Posted by on March 6th, 2010 No Comments

Micro-managers suck

There’s no way to state this delicately. Micro-managers suck. It’s one of the many drawbacks to people in positions of authority. It completely undermines any attempt at successful leadership.

Micro-managers create a stifling work environment. What’s the primary characteristic of a micro-manager? She wants to be in control of everything – down to how many paperclips were used last month by the organization and how many times someone went to the restroom and why.

This appetite for control puts colleagues in a pinch because they are frequently spending valuable time developing plans or strategies as well as compiling monthly progress reports. I wouldn’t ever argue that outcomes assessment is not necessary and a structure to guide someone in their path to achieving a task has its merit. The question is, to what degree? Micro-managers shackle their employees and colleagues with strategies and reports to the extent that it’s completely counterproductive because it wastes valuable time. And why do micro-managers request all of these plans and reports? Because they don’t know everything about everything, BUT they want you and everyone else on the team to THINK that they know everything about everything. And if they don’t, at least, have all pertinent information at their fingertips, they feel powerless.

Micro managing creates a negative environment as well for a couple of reasons. One, it proves that the boss has an insatiable need for control. Second, it demonstrates that the boss doesn’t trust the people on staff to perform the tasks at hand with the talent and skill that they brought to the position. Third, it shows a lack of recognition that most humans think and work differently than the person in the cubicle next to her. If you want a bunch of clones working for you, how do you expect to come up with creative solutions to the challenges your company faces?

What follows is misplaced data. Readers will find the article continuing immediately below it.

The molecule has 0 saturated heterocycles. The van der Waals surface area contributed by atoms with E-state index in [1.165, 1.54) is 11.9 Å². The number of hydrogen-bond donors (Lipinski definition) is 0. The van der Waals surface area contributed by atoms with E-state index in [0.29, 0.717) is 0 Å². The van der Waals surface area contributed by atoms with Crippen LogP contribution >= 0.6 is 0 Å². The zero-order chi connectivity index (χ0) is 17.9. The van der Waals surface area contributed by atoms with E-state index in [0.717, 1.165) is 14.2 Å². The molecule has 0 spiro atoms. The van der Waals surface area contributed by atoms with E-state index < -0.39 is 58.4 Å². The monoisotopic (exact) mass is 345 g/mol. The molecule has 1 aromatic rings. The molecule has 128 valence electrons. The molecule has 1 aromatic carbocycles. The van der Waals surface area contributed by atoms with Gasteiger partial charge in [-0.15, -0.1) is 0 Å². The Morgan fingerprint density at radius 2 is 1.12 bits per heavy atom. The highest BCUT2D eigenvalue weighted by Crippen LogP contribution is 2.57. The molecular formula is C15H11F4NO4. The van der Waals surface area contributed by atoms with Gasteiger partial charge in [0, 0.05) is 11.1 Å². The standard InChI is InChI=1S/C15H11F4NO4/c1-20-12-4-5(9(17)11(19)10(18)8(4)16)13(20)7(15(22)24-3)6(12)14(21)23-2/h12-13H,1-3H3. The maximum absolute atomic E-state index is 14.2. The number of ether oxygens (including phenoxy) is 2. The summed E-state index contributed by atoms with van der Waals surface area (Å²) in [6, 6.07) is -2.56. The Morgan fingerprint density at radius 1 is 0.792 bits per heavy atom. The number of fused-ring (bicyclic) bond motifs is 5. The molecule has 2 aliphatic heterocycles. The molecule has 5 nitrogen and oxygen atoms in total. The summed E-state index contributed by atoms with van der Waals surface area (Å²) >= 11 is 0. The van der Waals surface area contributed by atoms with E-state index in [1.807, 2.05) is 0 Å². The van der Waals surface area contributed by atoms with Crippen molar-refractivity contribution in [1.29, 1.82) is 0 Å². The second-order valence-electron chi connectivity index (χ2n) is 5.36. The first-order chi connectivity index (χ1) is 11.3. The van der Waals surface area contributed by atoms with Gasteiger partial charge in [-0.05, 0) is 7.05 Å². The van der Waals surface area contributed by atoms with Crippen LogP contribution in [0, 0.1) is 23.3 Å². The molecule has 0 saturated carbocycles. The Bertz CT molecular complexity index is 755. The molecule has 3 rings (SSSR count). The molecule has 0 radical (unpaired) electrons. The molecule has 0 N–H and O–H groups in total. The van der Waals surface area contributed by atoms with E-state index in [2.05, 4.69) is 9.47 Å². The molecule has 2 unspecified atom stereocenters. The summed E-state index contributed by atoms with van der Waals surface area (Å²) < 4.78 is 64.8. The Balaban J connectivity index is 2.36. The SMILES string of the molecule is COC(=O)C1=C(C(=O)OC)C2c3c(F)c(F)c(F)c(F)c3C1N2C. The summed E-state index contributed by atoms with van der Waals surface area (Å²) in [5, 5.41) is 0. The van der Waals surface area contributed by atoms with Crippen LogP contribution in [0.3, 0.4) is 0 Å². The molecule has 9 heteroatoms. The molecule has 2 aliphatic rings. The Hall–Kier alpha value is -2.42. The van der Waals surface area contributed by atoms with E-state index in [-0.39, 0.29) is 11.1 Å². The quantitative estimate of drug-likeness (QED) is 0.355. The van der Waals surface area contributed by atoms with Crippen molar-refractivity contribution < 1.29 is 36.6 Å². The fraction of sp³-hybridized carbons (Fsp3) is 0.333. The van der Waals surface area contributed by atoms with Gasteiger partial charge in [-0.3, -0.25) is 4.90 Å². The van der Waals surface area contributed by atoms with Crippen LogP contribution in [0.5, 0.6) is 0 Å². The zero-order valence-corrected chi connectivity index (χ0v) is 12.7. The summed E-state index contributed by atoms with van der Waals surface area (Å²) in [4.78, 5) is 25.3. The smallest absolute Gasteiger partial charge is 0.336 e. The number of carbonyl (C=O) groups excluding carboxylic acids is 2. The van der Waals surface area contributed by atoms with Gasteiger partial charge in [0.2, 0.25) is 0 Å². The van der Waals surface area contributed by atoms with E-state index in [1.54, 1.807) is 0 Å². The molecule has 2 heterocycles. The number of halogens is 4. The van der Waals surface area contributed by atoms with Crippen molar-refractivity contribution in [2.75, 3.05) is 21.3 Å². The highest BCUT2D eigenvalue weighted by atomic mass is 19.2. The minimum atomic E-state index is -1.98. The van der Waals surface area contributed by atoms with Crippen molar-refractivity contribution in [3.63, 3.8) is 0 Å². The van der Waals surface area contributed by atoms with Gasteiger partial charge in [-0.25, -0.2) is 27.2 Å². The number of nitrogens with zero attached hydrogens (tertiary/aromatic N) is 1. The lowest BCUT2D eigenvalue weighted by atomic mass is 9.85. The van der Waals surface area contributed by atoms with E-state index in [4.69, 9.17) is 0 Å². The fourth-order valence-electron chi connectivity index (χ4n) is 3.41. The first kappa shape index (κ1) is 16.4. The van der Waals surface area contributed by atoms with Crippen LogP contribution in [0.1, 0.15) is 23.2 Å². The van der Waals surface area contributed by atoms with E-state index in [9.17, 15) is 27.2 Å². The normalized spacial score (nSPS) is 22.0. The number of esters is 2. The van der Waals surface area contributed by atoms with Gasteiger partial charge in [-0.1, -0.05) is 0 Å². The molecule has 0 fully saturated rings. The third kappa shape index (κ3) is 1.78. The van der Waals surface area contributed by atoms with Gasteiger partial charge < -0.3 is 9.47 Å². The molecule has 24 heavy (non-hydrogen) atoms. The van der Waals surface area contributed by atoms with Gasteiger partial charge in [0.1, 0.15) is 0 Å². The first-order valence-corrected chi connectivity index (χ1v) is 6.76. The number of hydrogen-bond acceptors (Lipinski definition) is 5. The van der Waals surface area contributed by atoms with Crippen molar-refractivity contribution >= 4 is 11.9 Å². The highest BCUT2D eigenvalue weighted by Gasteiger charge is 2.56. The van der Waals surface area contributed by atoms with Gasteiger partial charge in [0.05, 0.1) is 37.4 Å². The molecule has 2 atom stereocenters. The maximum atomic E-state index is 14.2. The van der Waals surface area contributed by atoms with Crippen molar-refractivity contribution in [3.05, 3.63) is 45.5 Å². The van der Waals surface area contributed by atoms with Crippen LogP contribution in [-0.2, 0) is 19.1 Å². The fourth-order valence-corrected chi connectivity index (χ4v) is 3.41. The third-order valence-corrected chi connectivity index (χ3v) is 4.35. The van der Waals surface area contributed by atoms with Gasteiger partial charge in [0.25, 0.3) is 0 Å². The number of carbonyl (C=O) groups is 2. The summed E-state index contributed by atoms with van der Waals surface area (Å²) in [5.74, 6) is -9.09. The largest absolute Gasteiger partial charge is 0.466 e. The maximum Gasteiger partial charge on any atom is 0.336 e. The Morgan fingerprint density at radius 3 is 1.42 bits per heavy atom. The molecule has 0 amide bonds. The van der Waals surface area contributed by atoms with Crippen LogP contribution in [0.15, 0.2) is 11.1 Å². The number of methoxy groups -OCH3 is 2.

Finally, the negative environment is punctuated by the regular “beat down.” By exercising this maniacal control, the micro-manager holds his employees strictly to the plans that have been developed. If the task is not carried out or accomplished in the precise manner it was recorded in “the plan,” you can count on being chastised for not completed your assigned tasks.

One of the things that I discovered from the successful female leaders featured in Final Four Leadership is that they hire good people and they trust those people to perform at a high level. They ask for input and feedback, and while they readily acknowledge that they might not always implement that input and feedback, it often informs their decision making process, and they want to hear that contribution on a consistent basis. They also bring people to their team who might not necessarily think and work the same as others on the team, but their core values are solid and the variety of thought makes a positive contribution to the team’s success.

Being a micro-manager is prohibitive to good leadership, and it prevents your colleagues from producing their best work.

Posted by on November 27th, 2009 No Comments

U.S. News Got it Wrong